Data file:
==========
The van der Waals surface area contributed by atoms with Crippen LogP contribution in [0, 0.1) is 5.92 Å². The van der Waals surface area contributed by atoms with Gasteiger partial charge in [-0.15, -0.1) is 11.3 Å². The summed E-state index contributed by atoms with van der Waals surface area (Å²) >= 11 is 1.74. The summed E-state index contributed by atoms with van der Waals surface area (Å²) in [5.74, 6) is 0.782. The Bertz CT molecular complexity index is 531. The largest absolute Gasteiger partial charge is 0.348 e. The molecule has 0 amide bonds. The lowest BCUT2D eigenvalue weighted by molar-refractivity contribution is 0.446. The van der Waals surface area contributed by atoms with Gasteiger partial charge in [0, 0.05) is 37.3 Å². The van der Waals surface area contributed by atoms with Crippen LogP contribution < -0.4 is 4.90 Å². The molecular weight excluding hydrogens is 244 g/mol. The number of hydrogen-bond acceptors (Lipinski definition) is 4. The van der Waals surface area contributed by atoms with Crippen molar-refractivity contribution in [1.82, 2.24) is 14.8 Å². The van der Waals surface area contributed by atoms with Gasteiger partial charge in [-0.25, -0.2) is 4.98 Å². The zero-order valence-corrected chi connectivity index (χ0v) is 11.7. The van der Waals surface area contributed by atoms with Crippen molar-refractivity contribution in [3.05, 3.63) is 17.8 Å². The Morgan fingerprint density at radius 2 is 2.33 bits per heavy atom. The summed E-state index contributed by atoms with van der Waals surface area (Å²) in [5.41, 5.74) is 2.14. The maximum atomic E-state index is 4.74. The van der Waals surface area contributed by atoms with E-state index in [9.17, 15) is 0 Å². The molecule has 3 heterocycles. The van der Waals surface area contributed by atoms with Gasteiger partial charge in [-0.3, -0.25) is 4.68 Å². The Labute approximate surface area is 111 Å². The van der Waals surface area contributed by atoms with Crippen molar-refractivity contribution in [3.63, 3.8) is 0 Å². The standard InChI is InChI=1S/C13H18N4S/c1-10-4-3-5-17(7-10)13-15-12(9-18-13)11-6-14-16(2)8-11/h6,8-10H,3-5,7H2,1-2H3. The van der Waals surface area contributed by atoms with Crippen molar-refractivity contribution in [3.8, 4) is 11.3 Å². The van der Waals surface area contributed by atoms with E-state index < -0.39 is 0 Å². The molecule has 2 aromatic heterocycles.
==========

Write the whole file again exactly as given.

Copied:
The van der Waals surface area contributed by atoms with Crippen LogP contribution in [0, 0.1) is 5.92 Å². The van der Waals surface area contributed by atoms with Gasteiger partial charge in [-0.15, -0.1) is 11.3 Å². The summed E-state index contributed by atoms with van der Waals surface area (Å²) >= 11 is 1.74. The summed E-state index contributed by atoms with van der Waals surface area (Å²) in [5.74, 6) is 0.782. The Bertz CT molecular complexity index is 531. The largest absolute Gasteiger partial charge is 0.348 e. The molecule has 0 amide bonds. The lowest BCUT2D eigenvalue weighted by molar-refractivity contribution is 0.446. The van der Waals surface area contributed by atoms with Gasteiger partial charge in [0, 0.05) is 37.3 Å². The van der Waals surface area contributed by atoms with Crippen LogP contribution < -0.4 is 4.90 Å². The molecular weight excluding hydrogens is 244 g/mol. The number of hydrogen-bond acceptors (Lipinski definition) is 4. The van der Waals surface area contributed by atoms with Crippen molar-refractivity contribution in [1.82, 2.24) is 14.8 Å². The van der Waals surface area contributed by atoms with Gasteiger partial charge in [-0.25, -0.2) is 4.98 Å². The zero-order valence-corrected chi connectivity index (χ0v) is 11.7. The van der Waals surface area contributed by atoms with Crippen molar-refractivity contribution in [3.05, 3.63) is 17.8 Å². The Morgan fingerprint density at radius 2 is 2.33 bits per heavy atom. The summed E-state index contributed by atoms with van der Waals surface area (Å²) in [5.41, 5.74) is 2.14. The maximum atomic E-state index is 4.74. The van der Waals surface area contributed by atoms with E-state index in [9.17, 15) is 0 Å². The molecule has 3 heterocycles. The van der Waals surface area contributed by atoms with Gasteiger partial charge in [-0.3, -0.25) is 4.68 Å². The Labute approximate surface area is 111 Å². The van der Waals surface area contributed by atoms with Crippen molar-refractivity contribution in [3.63, 3.8) is 0 Å². The standard InChI is InChI=1S/C13H18N4S/c1-10-4-3-5-17(7-10)13-15-12(9-18-13)11-6-14-16(2)8-11/h6,8-10H,3-5,7H2,1-2H3. The van der Waals surface area contributed by atoms with Crippen molar-refractivity contribution in [3.8, 4) is 11.3 Å². The van der Waals surface area contributed by atoms with E-state index < -0.39 is 0 Å². The molecule has 2 aromatic heterocycles.